Tupperware is a subsidiary of Premark International, Deerfield, Ill., a $2.6 billion multinational company with stock on the New York, London and Pacific stock
exchanges.

Copyright (c) 1990 Worcester Telegram & Gazette Corp.
Record Number: 9007199616



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                                      Worcester Telegram & Gazette (MA)

Worcester Telegram & Gazette (MA)

March 4, 1992

Column: JAMES DEMPSEY

MANY CHANGES SINCE TUPPER STARTED WARE

Author: James Dempsey

Edition: ALL
Section: PEOPLE
Page: D1

Index Terms:
CENTRAL MASS, COMPANIES, PLASTICS, HISTORY, PRODUCTS,

Estimated printed pages: 3

Article Text:

Fifty years ago Earl Tupper opened a plastics factory in an old mill building on Ferry Street in Grafton. The business would grow into a corporate empire, and its
product achieve a fame rare for commercial items. As a pop artifact, what Tupper made was matched only by the classic Coca-Cola bottle, perhaps, or the
post-Warhol Campbell's Soup can.

It was, of course, Tupperware, whose earlier items are in the permanent collection of New York's Museum of Modern Art. Why Tupper chose Grafton for his
factory no one seems to know, but then Tupper wasn't the kind to tell anybody anything.

He was the quintessential eccentric inventor, an intensely private man who refused to talk to groups. "He never appeared anywhere socially," said Tom Damigella,
an Everett distributor of Tupperware. "He never became a public person in any way. He would only speak to people one on one. That's the way he was."

Which makes it all the stranger that Tupper's success was founded on something he himself would have found excruciating, a gregarious gathering that was equal
parts coffee klatch, demonstration and sales pitch - the Tupperware party. The sophisticated may smile disdainfully, but the Tupperware party was a stroke of
marketing genius, the perfect complement to Tupper's inventive but reclusive genius.

According to the statisticians at Premark International Inc., the conglomerate that now owns Tupperware, last year there was a Tupperware party or
demonstration every 2.7 seconds somewhere in the world.

Tupper, a native of Berlin, N.H., founded the company in 1938 and moved to Grafton in 1942. By the mid-1940s he had developed the burpable, bouncing,
unbreakable containers we know as Tupperware.

Damigella comes as close as anyone to being the person who invented the Tupperware party. "We were already doing home demonstrations of other products," he
said. "Then my wife got this product and I knew it was entirely different from anything I'd seen. The seal was marvelous, tighter than water tight. Tupper told me he
got the idea from a paint can lid, except that he made it in reverse. And I just knew the way to sell it was the home party."

Tupper began to notice that Damigella and his wife were selling huge amounts of Tupperware, and in 1947 asked for a meeting. "We showed him what we did and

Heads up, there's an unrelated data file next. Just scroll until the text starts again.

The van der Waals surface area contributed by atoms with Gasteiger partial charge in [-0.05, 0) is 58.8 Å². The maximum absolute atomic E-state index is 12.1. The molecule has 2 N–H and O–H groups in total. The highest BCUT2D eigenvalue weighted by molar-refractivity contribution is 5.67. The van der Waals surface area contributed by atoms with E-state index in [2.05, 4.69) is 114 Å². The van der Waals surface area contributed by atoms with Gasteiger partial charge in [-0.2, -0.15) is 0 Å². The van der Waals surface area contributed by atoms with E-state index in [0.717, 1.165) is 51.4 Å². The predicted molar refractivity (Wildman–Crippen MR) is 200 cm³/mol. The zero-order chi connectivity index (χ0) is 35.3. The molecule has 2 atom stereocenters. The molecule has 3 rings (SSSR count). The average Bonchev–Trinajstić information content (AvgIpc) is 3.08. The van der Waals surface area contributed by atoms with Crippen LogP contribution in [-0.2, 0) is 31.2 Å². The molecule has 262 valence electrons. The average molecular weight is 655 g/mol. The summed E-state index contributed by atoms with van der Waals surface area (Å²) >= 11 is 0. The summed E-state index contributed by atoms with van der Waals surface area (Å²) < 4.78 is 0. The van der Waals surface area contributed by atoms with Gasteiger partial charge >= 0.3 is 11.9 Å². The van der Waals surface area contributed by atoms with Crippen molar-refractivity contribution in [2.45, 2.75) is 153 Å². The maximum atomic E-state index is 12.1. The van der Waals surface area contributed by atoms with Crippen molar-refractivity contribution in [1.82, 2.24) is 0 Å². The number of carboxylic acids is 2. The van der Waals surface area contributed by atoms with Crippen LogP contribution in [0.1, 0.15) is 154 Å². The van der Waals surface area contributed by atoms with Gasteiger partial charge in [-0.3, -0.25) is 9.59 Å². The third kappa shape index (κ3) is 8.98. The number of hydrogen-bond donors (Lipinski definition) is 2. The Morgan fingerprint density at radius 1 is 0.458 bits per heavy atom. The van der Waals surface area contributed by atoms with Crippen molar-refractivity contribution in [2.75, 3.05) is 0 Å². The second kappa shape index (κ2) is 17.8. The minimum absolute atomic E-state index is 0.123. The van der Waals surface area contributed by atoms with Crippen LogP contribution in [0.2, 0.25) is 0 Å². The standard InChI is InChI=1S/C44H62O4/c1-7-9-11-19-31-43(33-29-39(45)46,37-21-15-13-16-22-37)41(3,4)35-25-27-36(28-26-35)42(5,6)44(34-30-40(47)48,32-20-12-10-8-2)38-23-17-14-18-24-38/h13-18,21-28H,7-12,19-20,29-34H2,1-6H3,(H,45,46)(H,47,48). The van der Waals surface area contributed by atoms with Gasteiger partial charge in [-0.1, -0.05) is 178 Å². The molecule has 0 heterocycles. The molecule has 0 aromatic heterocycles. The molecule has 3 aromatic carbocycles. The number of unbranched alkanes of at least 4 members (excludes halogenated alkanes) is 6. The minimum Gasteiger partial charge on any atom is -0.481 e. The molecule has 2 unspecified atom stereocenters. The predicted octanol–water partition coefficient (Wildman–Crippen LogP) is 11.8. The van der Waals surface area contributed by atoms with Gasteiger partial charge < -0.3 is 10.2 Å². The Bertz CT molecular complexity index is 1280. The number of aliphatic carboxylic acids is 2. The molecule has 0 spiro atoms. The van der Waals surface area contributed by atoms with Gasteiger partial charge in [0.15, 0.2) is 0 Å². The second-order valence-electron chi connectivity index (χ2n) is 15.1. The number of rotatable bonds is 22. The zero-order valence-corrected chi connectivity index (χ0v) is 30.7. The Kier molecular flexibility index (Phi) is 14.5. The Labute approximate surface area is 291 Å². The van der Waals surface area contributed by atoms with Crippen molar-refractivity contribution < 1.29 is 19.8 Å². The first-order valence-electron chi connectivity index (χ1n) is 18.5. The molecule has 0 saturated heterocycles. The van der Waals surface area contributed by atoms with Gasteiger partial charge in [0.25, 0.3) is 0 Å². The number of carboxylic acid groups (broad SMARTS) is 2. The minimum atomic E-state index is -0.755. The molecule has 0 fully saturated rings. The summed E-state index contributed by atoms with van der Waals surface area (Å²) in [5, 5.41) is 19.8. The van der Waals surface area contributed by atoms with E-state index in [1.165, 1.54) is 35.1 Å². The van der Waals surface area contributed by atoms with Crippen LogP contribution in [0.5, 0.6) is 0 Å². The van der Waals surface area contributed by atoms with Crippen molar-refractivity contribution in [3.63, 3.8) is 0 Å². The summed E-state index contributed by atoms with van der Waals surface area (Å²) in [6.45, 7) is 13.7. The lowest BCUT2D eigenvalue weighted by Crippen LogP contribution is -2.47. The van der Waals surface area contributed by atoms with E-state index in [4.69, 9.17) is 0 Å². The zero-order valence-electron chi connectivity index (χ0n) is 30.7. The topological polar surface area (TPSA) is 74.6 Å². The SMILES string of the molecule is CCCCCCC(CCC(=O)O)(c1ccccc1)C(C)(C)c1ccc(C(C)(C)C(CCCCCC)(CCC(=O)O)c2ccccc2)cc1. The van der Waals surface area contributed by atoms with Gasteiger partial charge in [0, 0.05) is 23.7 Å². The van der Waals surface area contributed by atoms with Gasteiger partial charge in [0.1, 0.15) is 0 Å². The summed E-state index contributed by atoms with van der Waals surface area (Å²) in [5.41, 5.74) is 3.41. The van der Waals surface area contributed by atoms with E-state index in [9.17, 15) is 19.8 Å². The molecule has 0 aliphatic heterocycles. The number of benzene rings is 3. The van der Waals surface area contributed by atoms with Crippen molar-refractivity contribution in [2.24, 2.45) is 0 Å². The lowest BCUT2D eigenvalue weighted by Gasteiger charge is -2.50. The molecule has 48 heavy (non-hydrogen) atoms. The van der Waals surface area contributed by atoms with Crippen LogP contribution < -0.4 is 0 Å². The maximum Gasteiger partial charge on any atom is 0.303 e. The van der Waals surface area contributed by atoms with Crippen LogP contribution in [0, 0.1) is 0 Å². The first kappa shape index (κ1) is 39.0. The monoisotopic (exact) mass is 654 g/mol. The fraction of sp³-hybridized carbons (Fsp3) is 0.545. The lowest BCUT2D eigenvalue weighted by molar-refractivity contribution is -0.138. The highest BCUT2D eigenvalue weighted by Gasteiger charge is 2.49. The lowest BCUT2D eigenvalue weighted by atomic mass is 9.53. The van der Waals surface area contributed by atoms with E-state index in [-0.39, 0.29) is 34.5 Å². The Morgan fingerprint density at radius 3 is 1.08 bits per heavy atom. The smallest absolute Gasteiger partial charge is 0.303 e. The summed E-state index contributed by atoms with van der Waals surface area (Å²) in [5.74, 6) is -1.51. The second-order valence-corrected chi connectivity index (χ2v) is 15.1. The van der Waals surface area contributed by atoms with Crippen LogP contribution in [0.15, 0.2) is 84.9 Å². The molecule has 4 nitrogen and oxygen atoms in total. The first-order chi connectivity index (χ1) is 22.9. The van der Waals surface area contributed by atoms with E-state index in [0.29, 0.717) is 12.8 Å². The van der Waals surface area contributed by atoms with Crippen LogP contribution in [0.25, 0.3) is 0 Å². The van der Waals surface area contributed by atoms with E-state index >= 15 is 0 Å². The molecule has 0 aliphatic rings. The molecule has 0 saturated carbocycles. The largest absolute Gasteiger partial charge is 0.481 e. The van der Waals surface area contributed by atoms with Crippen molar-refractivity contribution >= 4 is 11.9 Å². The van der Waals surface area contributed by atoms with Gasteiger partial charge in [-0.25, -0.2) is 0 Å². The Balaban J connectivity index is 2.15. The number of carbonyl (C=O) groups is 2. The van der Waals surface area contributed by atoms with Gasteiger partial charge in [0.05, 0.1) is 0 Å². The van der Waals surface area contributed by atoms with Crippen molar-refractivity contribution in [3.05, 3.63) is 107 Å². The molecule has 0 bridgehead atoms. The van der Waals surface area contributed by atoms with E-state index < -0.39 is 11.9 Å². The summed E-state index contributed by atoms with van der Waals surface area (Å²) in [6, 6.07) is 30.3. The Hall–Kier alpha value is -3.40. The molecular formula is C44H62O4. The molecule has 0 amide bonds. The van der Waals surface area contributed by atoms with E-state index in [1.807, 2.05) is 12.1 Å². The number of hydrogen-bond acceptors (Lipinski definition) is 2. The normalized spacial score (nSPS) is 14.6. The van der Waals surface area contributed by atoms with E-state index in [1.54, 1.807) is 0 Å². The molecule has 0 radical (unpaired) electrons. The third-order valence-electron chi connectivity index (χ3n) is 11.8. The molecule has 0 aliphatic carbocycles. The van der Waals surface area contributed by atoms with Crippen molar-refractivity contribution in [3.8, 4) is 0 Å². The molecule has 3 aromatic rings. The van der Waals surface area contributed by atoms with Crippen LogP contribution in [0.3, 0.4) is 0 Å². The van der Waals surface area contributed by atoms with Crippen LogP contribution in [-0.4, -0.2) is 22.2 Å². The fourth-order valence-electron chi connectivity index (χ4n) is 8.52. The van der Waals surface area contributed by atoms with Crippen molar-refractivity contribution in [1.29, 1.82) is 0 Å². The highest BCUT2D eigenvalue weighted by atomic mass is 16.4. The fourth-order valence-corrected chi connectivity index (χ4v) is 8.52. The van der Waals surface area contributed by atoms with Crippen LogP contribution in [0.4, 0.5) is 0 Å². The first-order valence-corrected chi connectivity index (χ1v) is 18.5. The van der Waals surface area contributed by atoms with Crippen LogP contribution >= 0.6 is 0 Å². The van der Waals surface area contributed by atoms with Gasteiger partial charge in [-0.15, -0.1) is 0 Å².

he fell in love with the concept," Damigella said. "He decided to go for broke." Tupper pulled out of retail stores and focused on home sales.

Tupper lived with his family on a farm in South Upton. It was reported that he rarely entertained and was something of a recluse. He built a new factory in Rhode
Island in 1955, and in 1958 sold out to Rexall Drug Corp. He retired to Costa Rica and died in 1983. The Ferry Street factory is now occupied by another
plastics company, Tredagar Molded Products.

From his retirement Tupper watched the American economy change. Manufacturing moved to countries where labor was cheaper. The buzzwords became the
"service" and "high tech" industries. In the 1980s would come the era of real estate speculation, junk bonds, savings-and-loans thievery and leveraged buyouts, but
even before much of this transpired Tupper saw a change for the worse in this country.

Seven months before his death in 1983 Tupper told the Burlington (Vt.) Free Press, "I think the U.S. has lost its objective: to do things with verve. I doubt they will
ever recover because they lost what they were aiming for. They became dulled."

The outgoing Damigella was obviously fond of his shy boss. "He was a perfectionist, and he believed totally, 100 percent in an individual having the right to go to
the top," Damigella said. Damigella spoke with such feeling about the old days I asked him if he felt the business world had lost something over the last half-century.
"The time when I grew up and today are two entirely different worlds," he said. "Have we lost anything? I think so. But if corporations have changed, it's because
the world has changed."

You know what's really embarrassing? Writing about language and making a mistake, that's what. The mail brings a letter from Polly Lindi, wife of the late Dick
Lindi, my former boss. Dick Lindi was for many years Big Kahuna Nit-Picker of The Evening Gazette, a position more commonly known as chief copy editor.
Lindi had forgotten more about the English language than most of us ever knew. "I can hear Lindi screaming from the Great Copy Desk on high," Polly says, "so I
had to write."

I wrote in Monday's column that the sentence There was some collateral damage was an example of the passive voice. Polly writes: " "There' is actually a pronoun,
subject of the verb "was' (active voice) and referring to the predicate noun, "damage.'

"Sorry," she adds, "you can't be married to a nitpicker for 28 years without some of it rubbing off."

Copyright (c) 1992 Worcester Telegram & Gazette Corp.
Record Number: 9203048812